For months after it opened, most of MIT.nano was empty. The facility—Building 12, right off the Infinite Corridor at the heart of campus—was nonetheless impressive, a sleek glass-and-steel structure that looks out onto a walkway with bamboo and birch trees. (It’s called the Improbability Walk in honor of the late Institute Professor and nano pioneer Mildred Dresselhaus, who once described her own career as improbable, given her humble beginnings.) But if you looked in, you could see clean rooms and lab space waiting to be used. It takes time to transfer some of MIT’s most advanced tools for observing and building nanoscale things from Building 39, home of the Microsystems Technology Laboratories, and to identify—and raise the funds for—newer equipment worth investing in.
Aside from the bustling undergraduate chemistry labs on the top floor of the building, the early action at MIT.nano was in the basement. To allow cryo-EMs and similar instruments to work, the basement has special rooms that are shielded from electromagnetic radiation—you can’t get a cell phone signal—and outfitted with platforms that cancel out vibrations from the building and the world outside. A cryo-EM machine costs about $5 million; the room that houses it is an additional three or four million. Having two on campus is a welcome change. Before MIT.nano opened, MIT researchers had to borrow time on older models of cryo-EMs at other institutions.
Scientists have been peeking at things at this scale for a very long time. X-ray crystallography, for example, arose a century ago. That’s what made it possible to determine the structure of DNA in 1953. Nuclear magnetic resonance spectroscopy, which can be used to ascertain a compound’s atomic structure, and electron microscopes, which fire a beam of electrons at an object and measure how they scatter, were developed in the 1950s. In the 1980s came scanning-tunneling microscopes, which can image individual atoms in a conductive material. STMs work by hovering an ultra-sharp tip just above the sample and measuring the current of the electrons that “tunnel” from the tip to the material. Then came the atomic force microscope, which has even higher resolution. It can push and prod atoms and molecules, as well as witness activity in non-conducting samples, including living cells.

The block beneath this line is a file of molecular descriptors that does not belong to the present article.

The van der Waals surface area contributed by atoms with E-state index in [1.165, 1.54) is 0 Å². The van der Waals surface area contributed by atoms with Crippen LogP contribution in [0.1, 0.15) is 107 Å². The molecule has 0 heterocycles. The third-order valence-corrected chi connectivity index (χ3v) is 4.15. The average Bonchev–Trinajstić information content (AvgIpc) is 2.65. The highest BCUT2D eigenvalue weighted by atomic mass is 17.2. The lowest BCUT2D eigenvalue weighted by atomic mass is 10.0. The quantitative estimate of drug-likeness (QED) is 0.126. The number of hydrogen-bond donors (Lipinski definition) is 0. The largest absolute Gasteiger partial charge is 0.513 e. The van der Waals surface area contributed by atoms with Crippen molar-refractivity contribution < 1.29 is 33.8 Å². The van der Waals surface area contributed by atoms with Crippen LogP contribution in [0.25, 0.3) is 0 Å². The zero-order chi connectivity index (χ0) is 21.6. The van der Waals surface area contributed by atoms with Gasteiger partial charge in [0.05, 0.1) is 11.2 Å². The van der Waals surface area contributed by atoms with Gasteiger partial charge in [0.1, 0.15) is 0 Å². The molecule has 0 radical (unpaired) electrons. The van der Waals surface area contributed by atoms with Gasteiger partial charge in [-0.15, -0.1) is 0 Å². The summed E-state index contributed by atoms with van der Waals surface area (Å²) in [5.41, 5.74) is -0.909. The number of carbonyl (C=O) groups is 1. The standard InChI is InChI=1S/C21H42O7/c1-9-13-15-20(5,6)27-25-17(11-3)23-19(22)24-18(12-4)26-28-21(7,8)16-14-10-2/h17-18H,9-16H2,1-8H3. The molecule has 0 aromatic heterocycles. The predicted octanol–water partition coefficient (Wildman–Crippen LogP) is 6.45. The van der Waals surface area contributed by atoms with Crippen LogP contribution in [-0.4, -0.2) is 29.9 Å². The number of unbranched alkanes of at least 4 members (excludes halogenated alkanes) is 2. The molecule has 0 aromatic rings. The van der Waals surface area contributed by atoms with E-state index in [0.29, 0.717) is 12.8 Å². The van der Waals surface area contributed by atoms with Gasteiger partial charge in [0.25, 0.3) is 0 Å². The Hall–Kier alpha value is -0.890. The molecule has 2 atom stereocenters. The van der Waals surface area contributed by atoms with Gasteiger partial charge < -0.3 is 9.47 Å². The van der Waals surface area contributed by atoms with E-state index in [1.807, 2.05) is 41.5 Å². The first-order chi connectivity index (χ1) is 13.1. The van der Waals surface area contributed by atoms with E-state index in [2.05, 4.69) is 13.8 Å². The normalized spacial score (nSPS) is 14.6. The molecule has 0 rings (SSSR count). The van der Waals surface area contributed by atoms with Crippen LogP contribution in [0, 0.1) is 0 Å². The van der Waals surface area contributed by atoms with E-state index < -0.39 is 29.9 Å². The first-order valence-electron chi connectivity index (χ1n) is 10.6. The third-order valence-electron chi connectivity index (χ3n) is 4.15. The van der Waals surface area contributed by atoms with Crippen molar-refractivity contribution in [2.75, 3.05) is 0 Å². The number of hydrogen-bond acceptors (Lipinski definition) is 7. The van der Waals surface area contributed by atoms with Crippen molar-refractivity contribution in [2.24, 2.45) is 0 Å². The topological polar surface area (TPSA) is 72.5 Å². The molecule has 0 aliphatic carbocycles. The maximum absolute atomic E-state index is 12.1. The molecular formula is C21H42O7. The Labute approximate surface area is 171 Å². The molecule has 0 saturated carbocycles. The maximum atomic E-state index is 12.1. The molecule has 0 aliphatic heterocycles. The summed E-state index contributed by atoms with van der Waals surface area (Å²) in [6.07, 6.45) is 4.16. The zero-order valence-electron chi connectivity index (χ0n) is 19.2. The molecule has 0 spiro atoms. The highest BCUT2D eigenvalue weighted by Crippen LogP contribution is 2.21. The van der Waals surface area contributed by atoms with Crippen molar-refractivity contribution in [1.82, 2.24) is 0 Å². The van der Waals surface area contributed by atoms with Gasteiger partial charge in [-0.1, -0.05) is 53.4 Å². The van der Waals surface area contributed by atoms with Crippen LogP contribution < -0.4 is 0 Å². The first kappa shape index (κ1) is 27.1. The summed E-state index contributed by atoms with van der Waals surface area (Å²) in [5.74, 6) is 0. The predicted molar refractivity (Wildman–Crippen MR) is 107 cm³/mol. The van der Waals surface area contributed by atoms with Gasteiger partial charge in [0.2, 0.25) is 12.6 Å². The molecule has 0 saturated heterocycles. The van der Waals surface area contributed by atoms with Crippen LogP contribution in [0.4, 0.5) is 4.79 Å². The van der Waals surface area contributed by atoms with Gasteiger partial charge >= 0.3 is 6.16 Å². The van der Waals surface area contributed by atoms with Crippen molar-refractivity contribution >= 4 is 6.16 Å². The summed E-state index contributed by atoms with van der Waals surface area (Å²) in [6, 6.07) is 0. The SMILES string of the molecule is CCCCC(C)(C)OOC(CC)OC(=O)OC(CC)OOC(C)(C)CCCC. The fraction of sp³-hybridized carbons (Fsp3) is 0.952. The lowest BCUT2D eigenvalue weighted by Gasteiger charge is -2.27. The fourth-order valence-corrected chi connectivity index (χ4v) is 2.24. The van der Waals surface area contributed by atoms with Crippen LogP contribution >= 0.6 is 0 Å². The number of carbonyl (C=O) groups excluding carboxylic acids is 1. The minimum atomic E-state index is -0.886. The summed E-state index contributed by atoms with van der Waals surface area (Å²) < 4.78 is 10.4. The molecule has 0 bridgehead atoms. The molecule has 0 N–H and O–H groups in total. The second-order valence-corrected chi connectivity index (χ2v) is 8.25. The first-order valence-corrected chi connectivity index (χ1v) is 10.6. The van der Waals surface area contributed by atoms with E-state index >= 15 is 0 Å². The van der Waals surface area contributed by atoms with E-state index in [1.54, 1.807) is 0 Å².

Impressive as those methods all are, they have been blind to a vast amount of biological material, much of which doesn’t lend itself well to being crystallized or bombarded with high amounts of energy. Cryo-EMs, based on breakthroughs that won the Nobel Prize in chemistry in 2017, have proved particularly useful for examining in great detail the gooey stuff inside cells.
Although cryo-EM technology began to emerge in the 1980s and 1990s, it’s gotten significantly better in the past few years. Improvements in camera technologies have allowed researchers to improve the resolution five- or 10-fold: cryo-EMs can now resolve images smaller than 3 angstroms. (An angstrom, a tenth of nanometer, is the diameter of a hydrogen atom.) And the picture should get much sharper before long. The theoretical limits of the technique haven’t yet been hit, and technologies now in development could limit the damage the electron beams in these machines inflict on the samples being examined, says Edward Brignole, who oversees the cryo-EMs in MIT.nano.
The Y-shaped protein being analyzed in MIT.nano first came into view about a decade ago, thanks to crystallography and other techniques. That was a crucial start for figuring out what it does in the nuclear pore, since a protein’s function is dictated by the structures that are naturally formed by its chains of amino acids. But only with the tools available now can scientists see both the Y itself and the connections it makes to other subunits of the nuclear pore.
For a sense of just how small the scale is here, consider that the Y structure is made up of only about 100,000 atoms, according to Thomas Schwartz, the MIT structural biologist whose lab includes Nordeen and Schuller. If we better understood how it fits with the other pieces, we could learn just how the pore allows, say, messenger RNA to get out of the nucleus and proteins to get in. We could also find out why its gatekeeping methods aren’t foolproof. How do some viruses get into the nucleus, where they replicate? Is there a way to stop that?